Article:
Incontinence impacts people of all ages and many suffer in silence, believing the symptoms are a permanent part of their lives. “Incontinence affects women and men, as well as children,” says Melanie Schlittenhardt, nurse practitioner at the Mid Dakota Clinic Center for Women. “Incontinence is the inability to control bladder or bowel contents. Bladder loss, also referred to as urinary incontinence, is very common. Most studies report that 25 to 45 percent of women experience urine loss. In addition, some sources report that 15 percent of women leak stool.”
“Some people think urine or fecal loss is a normal part of aging and there is little to offer for treatment, but there have been a lot of advancements,” she adds.
There are many causes of bladder and bowel incontinence including neurological conditions, injuries, genetics, pregnancy and childbirth. A majority of the time, however, incontinence is idiopathic or without an identifiable cause. “Traditionally we start with Kegel exercises and bio-feedback treatments and, dependent on the type of incontinence, we may also use medication or surgical repair,” Schlittenhardt notes.
There are different experiences and types of urinary incontinence, including stress incontinence, marked by the loss of urine with exertion, and urge incontinence, which is urine loss secondary to an urge. “If other treatments have failed or if the patient is intolerant of the treatments, we can now use an implantable device called InterStim®, which is often called a pacemaker for the bladder,” she says.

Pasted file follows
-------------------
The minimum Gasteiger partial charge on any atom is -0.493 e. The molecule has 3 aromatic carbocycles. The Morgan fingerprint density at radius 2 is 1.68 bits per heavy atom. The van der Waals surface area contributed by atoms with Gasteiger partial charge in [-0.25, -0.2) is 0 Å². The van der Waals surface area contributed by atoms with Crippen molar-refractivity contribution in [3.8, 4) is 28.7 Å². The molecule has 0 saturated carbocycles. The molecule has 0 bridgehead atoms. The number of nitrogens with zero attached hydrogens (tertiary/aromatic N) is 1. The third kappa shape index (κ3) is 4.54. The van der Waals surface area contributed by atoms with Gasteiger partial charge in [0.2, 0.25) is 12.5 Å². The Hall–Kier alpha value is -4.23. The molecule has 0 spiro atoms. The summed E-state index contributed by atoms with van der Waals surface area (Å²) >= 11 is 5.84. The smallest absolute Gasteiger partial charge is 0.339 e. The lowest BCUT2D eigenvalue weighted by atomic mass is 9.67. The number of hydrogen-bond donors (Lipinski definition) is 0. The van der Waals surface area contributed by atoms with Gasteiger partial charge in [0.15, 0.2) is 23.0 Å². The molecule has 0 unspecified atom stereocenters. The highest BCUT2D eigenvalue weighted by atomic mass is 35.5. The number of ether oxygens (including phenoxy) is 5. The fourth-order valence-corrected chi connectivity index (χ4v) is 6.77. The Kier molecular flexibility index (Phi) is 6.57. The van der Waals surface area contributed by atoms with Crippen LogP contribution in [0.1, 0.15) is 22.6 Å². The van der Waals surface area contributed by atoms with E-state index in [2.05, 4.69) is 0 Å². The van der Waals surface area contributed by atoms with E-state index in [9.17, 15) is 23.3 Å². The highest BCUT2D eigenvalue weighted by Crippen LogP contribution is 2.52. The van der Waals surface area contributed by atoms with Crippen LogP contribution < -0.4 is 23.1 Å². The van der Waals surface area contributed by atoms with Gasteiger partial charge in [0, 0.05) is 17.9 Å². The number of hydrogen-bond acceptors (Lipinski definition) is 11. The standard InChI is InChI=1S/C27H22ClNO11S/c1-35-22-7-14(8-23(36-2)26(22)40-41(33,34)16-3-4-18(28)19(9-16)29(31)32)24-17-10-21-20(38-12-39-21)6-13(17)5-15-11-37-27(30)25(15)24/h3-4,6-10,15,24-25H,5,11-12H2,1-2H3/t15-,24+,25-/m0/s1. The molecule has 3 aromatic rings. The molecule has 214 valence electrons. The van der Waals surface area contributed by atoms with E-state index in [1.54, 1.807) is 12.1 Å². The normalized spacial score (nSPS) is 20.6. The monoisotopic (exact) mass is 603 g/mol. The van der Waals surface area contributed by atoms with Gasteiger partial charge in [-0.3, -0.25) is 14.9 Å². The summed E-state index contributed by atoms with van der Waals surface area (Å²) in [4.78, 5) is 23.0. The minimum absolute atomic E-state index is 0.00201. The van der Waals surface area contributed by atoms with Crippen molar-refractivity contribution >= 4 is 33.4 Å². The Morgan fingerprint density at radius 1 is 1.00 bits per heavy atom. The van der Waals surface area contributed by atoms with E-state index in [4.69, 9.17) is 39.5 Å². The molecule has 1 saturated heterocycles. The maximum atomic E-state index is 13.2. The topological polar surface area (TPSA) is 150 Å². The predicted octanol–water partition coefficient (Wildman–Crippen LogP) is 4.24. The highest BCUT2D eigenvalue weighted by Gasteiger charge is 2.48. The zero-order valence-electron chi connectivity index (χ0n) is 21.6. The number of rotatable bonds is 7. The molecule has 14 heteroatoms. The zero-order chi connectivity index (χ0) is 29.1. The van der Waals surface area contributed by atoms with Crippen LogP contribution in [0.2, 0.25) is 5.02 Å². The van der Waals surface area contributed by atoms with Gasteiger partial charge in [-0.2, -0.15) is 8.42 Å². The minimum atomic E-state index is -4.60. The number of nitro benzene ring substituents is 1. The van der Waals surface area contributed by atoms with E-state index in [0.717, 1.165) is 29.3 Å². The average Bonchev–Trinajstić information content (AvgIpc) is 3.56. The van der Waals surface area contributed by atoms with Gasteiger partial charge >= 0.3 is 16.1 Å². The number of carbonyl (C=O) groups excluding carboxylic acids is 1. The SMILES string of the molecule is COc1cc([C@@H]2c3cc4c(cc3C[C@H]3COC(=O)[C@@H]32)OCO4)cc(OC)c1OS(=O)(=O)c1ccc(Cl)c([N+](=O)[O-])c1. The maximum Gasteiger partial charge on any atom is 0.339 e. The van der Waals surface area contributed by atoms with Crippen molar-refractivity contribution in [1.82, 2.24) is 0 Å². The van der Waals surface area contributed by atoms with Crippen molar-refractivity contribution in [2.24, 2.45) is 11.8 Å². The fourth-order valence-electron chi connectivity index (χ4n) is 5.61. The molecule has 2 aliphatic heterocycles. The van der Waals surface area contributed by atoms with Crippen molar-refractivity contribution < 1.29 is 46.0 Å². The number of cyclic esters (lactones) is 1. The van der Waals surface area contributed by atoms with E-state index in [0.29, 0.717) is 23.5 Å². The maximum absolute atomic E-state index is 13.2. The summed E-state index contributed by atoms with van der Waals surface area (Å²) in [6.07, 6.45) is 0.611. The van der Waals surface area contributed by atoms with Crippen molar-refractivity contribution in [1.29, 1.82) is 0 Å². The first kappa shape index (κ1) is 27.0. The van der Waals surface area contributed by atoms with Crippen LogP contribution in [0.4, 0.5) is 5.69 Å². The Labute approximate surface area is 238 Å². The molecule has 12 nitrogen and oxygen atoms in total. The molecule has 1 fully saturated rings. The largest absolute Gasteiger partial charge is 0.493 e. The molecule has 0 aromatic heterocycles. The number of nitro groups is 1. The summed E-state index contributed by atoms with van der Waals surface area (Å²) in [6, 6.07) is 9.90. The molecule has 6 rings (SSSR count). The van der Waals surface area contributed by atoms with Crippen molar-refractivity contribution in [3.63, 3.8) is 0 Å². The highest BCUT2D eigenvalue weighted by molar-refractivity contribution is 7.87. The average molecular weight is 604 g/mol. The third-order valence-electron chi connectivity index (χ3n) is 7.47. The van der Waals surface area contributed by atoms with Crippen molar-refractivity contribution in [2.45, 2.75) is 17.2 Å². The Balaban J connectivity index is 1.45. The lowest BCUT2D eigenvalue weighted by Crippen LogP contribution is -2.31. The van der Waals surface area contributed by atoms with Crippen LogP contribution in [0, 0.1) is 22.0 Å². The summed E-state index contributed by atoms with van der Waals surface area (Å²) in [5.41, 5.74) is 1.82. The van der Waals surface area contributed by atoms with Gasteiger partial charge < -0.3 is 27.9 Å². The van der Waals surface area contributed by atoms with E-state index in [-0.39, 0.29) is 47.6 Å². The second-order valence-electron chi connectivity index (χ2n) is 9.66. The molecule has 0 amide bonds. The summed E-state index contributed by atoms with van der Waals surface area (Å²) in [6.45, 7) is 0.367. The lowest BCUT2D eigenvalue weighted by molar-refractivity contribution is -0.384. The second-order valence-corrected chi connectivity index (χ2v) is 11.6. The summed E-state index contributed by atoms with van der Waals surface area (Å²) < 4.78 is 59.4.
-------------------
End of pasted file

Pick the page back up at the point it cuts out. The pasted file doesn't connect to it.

InterStim® targets the communication between the brain and the nerves that control the bladder and helps patients regain control of their lives. “We have been offering the treatment for five years for urge incontinence, urinary frequency, fecal incontinence and incomplete bladder emptying. We have tested 100 women for the treatment and implanted 85 devices,” Schlittenhardt says.
She notes, although incontinence is not life threatening, it has significant impacts on a person’s quality of life. “Incontinence increases the rate of depression, it is a financial burden, often costing individuals up to $3,500 a year for protective undergarments, and it affects activities of daily living and intimate relationships. It often takes women seven years to ask for help from a provider,” says Schlittenhardt. “This deserves treatment and we can offer hope and improve the lives of many people.”
Darlene Danielson, 72, lived with the symptoms of incontinence for many years. “As I got older it got worse. I tried every medication that was available and did all the exercises and therapies,” she says. “I was just hoping it was working and I started to think, ‘this is as good as it is going to get.’ The longest I could hold my urge was 30 seconds, and that was never long enough to get to the bathroom. I had many embarrassing moments.”
Danielson was using the bathroom up to 15 times a day and getting up two to three times each night, as well as leaking frequently. “I tried changing what I was eating and drinking and I always had a change of clothes on hand.”
In the spring of 2007, she was told about the InterStim® device. “I said ‘tell me when and where.’ I just wanted help.”